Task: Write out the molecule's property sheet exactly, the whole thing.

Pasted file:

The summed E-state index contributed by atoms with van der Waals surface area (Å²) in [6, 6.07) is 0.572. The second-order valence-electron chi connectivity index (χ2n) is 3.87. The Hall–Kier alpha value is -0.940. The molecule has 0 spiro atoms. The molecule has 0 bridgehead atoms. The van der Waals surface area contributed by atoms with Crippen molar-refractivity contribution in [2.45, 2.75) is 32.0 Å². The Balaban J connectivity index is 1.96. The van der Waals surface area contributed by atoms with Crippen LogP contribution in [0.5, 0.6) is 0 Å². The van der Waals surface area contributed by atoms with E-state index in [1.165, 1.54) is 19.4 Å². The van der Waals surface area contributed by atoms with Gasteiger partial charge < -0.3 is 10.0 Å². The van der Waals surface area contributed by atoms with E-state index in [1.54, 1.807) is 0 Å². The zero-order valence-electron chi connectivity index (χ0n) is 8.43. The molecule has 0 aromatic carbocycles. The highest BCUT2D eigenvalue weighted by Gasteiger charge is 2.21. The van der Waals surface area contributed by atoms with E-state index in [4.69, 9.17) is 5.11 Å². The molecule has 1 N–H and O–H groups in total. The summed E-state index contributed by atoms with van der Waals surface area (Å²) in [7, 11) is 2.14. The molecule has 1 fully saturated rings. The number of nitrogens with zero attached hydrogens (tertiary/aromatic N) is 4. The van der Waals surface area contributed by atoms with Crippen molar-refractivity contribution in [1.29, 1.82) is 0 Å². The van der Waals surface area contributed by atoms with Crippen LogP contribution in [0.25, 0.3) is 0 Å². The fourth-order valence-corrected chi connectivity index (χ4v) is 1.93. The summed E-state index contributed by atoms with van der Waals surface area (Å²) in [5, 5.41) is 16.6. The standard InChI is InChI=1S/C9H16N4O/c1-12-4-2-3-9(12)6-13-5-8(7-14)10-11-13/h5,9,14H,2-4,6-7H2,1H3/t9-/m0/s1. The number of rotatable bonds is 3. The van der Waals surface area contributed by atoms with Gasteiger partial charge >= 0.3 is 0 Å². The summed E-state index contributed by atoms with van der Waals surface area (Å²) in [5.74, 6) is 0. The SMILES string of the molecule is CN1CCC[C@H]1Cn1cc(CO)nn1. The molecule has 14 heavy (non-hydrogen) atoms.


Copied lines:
The summed E-state index contributed by atoms with van der Waals surface area (Å²) in [6, 6.07) is 0.572. The second-order valence-electron chi connectivity index (χ2n) is 3.87. The Hall–Kier alpha value is -0.940. The molecule has 0 spiro atoms. The molecule has 0 bridgehead atoms. The van der Waals surface area contributed by atoms with Crippen molar-refractivity contribution in [2.45, 2.75) is 32.0 Å². The Balaban J connectivity index is 1.96. The van der Waals surface area contributed by atoms with Crippen LogP contribution in [0.5, 0.6) is 0 Å². The van der Waals surface area contributed by atoms with E-state index in [1.165, 1.54) is 19.4 Å². The van der Waals surface area contributed by atoms with Gasteiger partial charge < -0.3 is 10.0 Å². The van der Waals surface area contributed by atoms with E-state index in [1.54, 1.807) is 0 Å². The zero-order valence-electron chi connectivity index (χ0n) is 8.43. The molecule has 0 aromatic carbocycles. The highest BCUT2D eigenvalue weighted by Gasteiger charge is 2.21. The van der Waals surface area contributed by atoms with E-state index in [4.69, 9.17) is 5.11 Å². The molecule has 1 N–H and O–H groups in total. The summed E-state index contributed by atoms with van der Waals surface area (Å²) in [7, 11) is 2.14. The molecule has 1 fully saturated rings. The number of nitrogens with zero attached hydrogens (tertiary/aromatic N) is 4. The van der Waals surface area contributed by atoms with Crippen molar-refractivity contribution in [1.29, 1.82) is 0 Å². The van der Waals surface area contributed by atoms with Crippen LogP contribution in [0.25, 0.3) is 0 Å². The fourth-order valence-corrected chi connectivity index (χ4v) is 1.93. The summed E-state index contributed by atoms with van der Waals surface area (Å²) in [5, 5.41) is 16.6. The standard InChI is InChI=1S/C9H16N4O/c1-12-4-2-3-9(12)6-13-5-8(7-14)10-11-13/h5,9,14H,2-4,6-7H2,1H3/t9-/m0/s1. The number of rotatable bonds is 3. The van der Waals surface area contributed by atoms with Gasteiger partial charge >= 0.3 is 0 Å². The summed E-state index contributed by atoms with van der Waals surface area (Å²) in [5.74, 6) is 0. The SMILES string of the molecule is CN1CCC[C@H]1Cn1cc(CO)nn1. The molecule has 14 heavy (non-hydrogen) atoms.